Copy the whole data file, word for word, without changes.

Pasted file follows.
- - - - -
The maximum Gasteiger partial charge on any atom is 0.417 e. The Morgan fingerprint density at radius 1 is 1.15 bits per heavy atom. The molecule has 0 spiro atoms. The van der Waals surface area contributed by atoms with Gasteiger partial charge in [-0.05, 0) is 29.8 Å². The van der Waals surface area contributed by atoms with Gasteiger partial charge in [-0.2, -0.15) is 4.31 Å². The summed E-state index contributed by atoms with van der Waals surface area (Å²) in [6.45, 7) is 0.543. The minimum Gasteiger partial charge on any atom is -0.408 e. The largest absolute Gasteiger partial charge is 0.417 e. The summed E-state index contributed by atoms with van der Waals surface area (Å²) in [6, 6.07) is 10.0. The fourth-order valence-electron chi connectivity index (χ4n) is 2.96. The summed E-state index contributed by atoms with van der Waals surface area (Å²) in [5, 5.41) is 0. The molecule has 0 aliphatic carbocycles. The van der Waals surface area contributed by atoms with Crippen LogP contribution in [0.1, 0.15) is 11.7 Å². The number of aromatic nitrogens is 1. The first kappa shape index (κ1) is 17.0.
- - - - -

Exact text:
The maximum Gasteiger partial charge on any atom is 0.417 e. The Morgan fingerprint density at radius 1 is 1.15 bits per heavy atom. The molecule has 0 spiro atoms. The van der Waals surface area contributed by atoms with Gasteiger partial charge in [-0.05, 0) is 29.8 Å². The van der Waals surface area contributed by atoms with Gasteiger partial charge in [-0.2, -0.15) is 4.31 Å². The summed E-state index contributed by atoms with van der Waals surface area (Å²) in [6.45, 7) is 0.543. The minimum Gasteiger partial charge on any atom is -0.408 e. The largest absolute Gasteiger partial charge is 0.417 e. The summed E-state index contributed by atoms with van der Waals surface area (Å²) in [6, 6.07) is 10.0. The fourth-order valence-electron chi connectivity index (χ4n) is 2.96. The summed E-state index contributed by atoms with van der Waals surface area (Å²) in [5, 5.41) is 0. The molecule has 0 aliphatic carbocycles. The van der Waals surface area contributed by atoms with Crippen LogP contribution in [0.1, 0.15) is 11.7 Å². The number of aromatic nitrogens is 1. The first kappa shape index (κ1) is 17.0.